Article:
Fungus gnats are a nuisance pest you’ve probably never heard of but have seen flying in your home. Here are some facts about their biology and habits.
Fungus gnats are tiny flies (only about 1/10 to 1/8 of an inch long) that have long legs that resemble those of a mosquito. Other characteristics, such as color, vary by species. The best way to identify a fungus gnat is by looking at the pattern of veins on the wings. This involves a microscope, so leave that to us.
Habitat and Development
Adult female fungus gnats lay eggs in decaying organic matter. Outside, this matter is typically leaf litter. Indoors, however, your potted plants make an attractive egg-laying site, particularly if there is excess moisture in the soil. Tiny, legless, and wingless maggots emerge from the eggs within a few days and feed on the organic matter. Once larval development is complete, the maggots pupate and emerge as adults a few days later. Indoors, adult fungus gnats only live for about a week. Their frequent reproduction indoors means that you’ll probably never see a dip in abundance even with this short adult life span.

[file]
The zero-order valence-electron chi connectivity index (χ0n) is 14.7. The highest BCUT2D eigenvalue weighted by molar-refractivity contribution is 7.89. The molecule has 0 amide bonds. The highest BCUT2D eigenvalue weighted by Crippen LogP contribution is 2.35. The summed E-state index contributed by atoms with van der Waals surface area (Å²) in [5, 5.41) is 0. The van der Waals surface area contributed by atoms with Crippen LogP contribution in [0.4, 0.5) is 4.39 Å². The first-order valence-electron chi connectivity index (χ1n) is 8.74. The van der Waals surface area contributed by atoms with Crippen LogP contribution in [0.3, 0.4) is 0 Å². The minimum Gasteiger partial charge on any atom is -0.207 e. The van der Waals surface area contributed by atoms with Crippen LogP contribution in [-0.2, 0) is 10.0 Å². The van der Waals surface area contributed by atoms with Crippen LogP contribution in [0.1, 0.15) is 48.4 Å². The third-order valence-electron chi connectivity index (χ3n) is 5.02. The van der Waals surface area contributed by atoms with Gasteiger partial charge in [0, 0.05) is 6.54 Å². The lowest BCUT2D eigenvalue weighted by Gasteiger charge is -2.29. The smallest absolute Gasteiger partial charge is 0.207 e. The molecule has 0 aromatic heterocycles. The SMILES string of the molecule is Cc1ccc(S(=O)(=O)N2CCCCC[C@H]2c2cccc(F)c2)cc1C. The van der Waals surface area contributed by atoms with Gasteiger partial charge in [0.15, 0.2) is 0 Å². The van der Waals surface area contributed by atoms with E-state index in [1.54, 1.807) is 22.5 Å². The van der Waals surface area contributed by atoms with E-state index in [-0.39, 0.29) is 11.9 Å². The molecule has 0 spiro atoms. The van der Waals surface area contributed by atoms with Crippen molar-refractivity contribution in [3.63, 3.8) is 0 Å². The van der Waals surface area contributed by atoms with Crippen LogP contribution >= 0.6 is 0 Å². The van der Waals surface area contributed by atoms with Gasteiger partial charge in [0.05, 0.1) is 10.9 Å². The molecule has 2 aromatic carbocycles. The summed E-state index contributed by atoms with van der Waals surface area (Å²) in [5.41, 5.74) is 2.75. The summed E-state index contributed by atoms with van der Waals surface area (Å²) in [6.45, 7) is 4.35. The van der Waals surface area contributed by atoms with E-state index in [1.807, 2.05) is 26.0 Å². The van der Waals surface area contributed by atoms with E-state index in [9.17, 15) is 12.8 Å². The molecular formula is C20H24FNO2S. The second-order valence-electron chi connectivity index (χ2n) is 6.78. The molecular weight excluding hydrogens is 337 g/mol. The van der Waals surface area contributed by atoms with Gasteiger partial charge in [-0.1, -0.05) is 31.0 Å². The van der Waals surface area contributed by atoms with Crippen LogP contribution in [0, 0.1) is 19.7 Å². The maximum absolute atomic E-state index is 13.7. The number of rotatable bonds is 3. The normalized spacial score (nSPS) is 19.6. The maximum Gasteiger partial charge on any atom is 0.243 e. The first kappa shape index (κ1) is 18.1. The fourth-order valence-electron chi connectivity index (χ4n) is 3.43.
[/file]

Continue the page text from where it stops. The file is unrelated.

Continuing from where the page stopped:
A combination of chemical and non-chemical control is often useful for controlling fungus gnats. Sometimes, simply spacing out your watering schedule for indoor plants allows the soil to dry out enough that it is no longer suitable for fungus gnat development. Other times, however, fungus gnats indicate a bigger moisture problem in the home. Houseplants are not the only potential breeding grounds in the home. Wet, moldy insulation from a leaking roof or pipe may serve as a breeding site for these insects. If you are finding large numbers in your home, it is best to call your Raleigh pest control company, Innovative Pest Solutions. We can take moisture readings, identify the source of the infestation, and recommend chemical and non-chemical control options (such as replacing wet insulation) to provide long-term solutions to your fungus gnat problem.